The Deficit Rose to $1.7 Trillion in 2023. The White House Blames Republican Tax Cuts.
Story by Yuval Rosenberg
The federal budget deficit for fiscal year 2023 was $1.695 trillion, up from $1.375 trillion the prior year, according to data released Friday by the Treasury Department. Receipts for the year came in just over $4.4 trillion, down more than 10% from nearly $4.9 trillion in fiscal year 2022. Outlays fell 2%, from almost $6.3 trillion to about $6.1 trillion. Net interest costs surged to $659 billion, up from $476 billion in 2022 and $352 billion in 2021.
“Most economists say these payments are economically wasteful, because the government could spend money in more productive ways than paying back bondholders,” The Washington Post’s Jeff Stein noted.
Budget watchers warned again about the trajectory of U.S. debt. “The federal government spent more on interest than children in 2023, and we’ll spend more on interest than national defense by 2027,” said Maya MacGuineas, president of the Committee for a Responsible Federal Budget, a non-partisan group that advocates for deficit reduction. “In the face of legitimate emergency needs like natural disasters or foreign conflicts, these interest burdens mean we are not as nimble as we otherwise could be to respond.”
Big swings because of student debt plans: The deficit totals for both 2022 and 2023 were affected by the accounting for President Joe Biden’s plan to cancel student loan debt for millions of Americans, though in opposite directions.
The estimated long-term cost of the plan, nearly $400 billion, was added to federal outlays for fiscal year 2022, significantly raising the deficit that year. But the Supreme Court rejected the Biden plan in a June 2023 decision, preventing it from being implemented, so the administration recorded a similar, $333 billion reduction in outlays, reducing the deficit for 2023. (The difference between the cost one year and savings the next was primarily due to the Biden administration’s new income-driven repayment plan, a replacement of sorts for the rejected program, which increased the government’s cost of outstanding student loans.)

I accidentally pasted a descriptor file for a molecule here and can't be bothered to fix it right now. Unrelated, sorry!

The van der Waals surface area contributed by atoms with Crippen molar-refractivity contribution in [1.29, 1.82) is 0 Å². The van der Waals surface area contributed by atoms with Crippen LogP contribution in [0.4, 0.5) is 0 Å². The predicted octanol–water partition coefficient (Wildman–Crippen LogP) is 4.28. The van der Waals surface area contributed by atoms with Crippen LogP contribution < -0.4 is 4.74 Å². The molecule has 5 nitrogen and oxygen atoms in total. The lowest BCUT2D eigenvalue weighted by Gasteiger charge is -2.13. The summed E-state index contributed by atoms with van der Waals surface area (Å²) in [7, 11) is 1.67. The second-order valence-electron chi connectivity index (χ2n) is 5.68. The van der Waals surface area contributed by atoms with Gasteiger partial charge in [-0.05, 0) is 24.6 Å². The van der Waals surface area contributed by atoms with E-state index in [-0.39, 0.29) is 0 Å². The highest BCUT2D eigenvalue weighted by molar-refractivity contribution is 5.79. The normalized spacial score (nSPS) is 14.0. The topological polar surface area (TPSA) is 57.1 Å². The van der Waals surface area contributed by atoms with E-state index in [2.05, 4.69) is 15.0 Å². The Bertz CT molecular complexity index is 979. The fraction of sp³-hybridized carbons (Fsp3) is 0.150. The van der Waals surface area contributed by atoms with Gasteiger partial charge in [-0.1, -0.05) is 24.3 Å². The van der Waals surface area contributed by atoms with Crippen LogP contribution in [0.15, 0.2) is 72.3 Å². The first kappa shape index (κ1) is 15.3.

Without the accounting effects of the student debt plan, the 2022 deficit would have been $900 billion, according to the Congressional Budget Office, and the 2023 deficit would have been $2 trillion.
In other words, the deficit would have more than doubled.
The White House blames the Trump tax cuts: The rising deficit could pose a problem for Biden, who has frequently highlighted the $1.7 trillion in deficit reduction achieved during his first two years in office (though many analysts have called into question just how much credit Bided deserves for that reduction, given that it resulted largely from the expiration of emergency pandemic aid programs).
As Biden tries to highlight the surprising strength of the economy, the White House has sought to deflect blame for the growing deficit, instead pointing to Republican tax cuts and decades of trickle-down economics. Asked about the deficit by a reporter last week, White House Press Secretary Karine Jean-Pierre cited the effects of Republican tax cuts and trickle-down economics. “This is what we believe is MAGA-nomics deficit,” she said.
The administration argues that, leaving aside the student loan effects, the primary reason the deficit rose from fiscal year 2022 to fiscal year 2023 was a sharp decline in revenues, which fell from 19.3% of GDP to 16.5%. “This drop in revenues was the primary driver of the increase in the deficit as a share of GDP,” the Treasury Department said in its statement. “By contrast, non-interest spending did not meaningfully contribute to the increase in the deficit as a share of GDP.”
Non-interest spending rose only slightly as a share of the economy, climbing from 21.4% to 21.6% of GDP, the administration says, adding that spending on programs besides Social Security, Medicare and Medicaid actually fell slightly.
The bottom line: The deficit effectively doubled from 2022 to 2023. While Republicans keep arguing that the government has a spending problem, the White House says that we have a revenue problem — a problem that was only temporarily masked in 2022 by stock market gains that led to historically high capital gains tax revenues. The administration on Friday argued that the declining federal receipts highlight the importance of President Joe Biden’s enacted and proposed tax changes and his plan to cut the deficit by $2.5 trillion over the next 10 years.